Despite being considered one of the “seven wonders of the world”, the Taj Mahal was bizarrely absent from a tourism booklet produced this summer by the state government of Uttar Pradesh (UP). Completed between 1631 and 1648, the Taj Mahal is perhaps the finest existing example of Mughal architecture, considered ‘the jewel of Muslim art in India’, in 1983 it was designated a UNESCO world heritage site.

Its international prestige notwithstanding, a storm has been brewing around the famous monument: it has been the scene of regular protests and the focus of an increasingly prominent political campaign to marginalise its national and cultural significance.Continue Reading

REVIVING CAMPUS ACTIVISM – A ROADMAP

by Bradley Allsop

We live in turbulent times. The political establishment has been rocked again and again this last year. The government is embattled in a way it hasn’t been for 7 years and that rarest of things in British politics, change, is peeking its head above the parapet. What’s more, for the first time in my lifetime, it seems my generation is willing to be an active participant in all this. June’s election saw the highest rise in youth turnout in British political history – it reached its highest absolute level since 1992. It falls to those of us already engaged to fan this flame and help it spread beyond the ballot box, building the political courage and competencies of our fellows. Nowhere offers a better opportunity for us to do this than on university campuses.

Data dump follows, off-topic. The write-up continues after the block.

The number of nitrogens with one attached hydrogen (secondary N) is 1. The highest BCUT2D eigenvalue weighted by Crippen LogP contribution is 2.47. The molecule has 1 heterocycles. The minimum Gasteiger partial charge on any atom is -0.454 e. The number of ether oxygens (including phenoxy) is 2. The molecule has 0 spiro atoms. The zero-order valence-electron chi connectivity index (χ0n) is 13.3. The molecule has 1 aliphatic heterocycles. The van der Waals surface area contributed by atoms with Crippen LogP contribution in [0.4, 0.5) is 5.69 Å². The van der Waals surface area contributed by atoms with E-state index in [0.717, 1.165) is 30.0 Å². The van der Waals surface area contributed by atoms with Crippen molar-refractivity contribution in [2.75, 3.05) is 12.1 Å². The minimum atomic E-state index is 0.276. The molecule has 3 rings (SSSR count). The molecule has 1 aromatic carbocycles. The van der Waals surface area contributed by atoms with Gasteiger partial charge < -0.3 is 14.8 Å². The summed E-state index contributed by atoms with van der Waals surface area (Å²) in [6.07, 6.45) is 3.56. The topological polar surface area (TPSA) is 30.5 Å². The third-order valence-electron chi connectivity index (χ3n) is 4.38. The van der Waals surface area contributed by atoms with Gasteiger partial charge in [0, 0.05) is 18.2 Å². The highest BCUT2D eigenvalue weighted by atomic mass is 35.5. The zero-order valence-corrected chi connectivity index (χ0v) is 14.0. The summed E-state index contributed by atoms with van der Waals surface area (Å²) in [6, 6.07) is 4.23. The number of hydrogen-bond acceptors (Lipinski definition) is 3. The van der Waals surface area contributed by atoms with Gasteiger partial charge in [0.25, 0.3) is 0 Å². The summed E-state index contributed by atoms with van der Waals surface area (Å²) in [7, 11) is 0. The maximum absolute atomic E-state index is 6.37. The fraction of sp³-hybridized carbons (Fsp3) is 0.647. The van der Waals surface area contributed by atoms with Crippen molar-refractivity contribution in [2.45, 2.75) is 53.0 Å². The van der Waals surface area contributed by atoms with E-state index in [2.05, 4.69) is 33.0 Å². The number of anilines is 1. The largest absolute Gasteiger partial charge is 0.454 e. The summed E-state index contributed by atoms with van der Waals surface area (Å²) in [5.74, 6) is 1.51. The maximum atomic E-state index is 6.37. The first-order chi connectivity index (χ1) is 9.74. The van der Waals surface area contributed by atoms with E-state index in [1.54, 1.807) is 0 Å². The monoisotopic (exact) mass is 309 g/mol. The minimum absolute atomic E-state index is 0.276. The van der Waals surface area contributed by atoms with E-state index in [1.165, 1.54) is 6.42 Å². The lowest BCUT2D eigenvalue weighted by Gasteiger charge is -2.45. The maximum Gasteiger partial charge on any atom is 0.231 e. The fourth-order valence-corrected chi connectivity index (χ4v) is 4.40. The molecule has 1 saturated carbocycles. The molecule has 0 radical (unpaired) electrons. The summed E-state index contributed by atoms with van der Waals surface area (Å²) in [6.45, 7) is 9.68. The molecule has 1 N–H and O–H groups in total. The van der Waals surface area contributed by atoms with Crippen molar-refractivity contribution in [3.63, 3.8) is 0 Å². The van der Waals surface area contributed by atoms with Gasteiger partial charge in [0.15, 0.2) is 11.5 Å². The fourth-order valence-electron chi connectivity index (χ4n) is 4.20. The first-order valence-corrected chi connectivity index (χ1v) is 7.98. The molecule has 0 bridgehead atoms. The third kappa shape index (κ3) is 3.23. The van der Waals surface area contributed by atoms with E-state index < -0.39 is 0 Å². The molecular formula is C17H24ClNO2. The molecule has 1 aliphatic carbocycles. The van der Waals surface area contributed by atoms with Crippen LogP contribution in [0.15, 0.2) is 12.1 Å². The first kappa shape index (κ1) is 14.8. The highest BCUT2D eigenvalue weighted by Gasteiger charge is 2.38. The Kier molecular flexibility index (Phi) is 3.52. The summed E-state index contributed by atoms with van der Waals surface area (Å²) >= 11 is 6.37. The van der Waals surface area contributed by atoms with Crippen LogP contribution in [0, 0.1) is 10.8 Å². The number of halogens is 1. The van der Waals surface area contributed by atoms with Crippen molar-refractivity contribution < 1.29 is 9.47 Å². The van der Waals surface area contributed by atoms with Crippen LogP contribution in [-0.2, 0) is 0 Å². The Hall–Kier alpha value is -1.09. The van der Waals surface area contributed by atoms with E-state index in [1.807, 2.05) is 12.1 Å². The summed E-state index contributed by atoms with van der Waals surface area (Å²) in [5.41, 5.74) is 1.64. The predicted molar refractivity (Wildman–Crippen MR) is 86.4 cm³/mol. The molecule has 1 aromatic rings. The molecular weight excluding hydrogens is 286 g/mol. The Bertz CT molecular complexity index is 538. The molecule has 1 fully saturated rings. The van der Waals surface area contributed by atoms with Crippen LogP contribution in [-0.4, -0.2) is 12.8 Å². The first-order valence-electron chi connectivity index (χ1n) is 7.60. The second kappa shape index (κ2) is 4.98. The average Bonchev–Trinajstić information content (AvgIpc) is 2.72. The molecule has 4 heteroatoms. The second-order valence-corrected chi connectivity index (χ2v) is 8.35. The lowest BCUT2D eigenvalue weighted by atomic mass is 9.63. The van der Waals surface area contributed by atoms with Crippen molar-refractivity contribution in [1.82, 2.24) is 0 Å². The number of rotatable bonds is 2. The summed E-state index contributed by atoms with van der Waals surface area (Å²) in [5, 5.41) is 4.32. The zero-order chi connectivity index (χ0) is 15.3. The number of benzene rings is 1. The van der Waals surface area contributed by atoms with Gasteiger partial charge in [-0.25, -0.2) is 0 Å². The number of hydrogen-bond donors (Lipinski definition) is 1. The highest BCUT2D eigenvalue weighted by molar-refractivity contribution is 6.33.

Continue Reading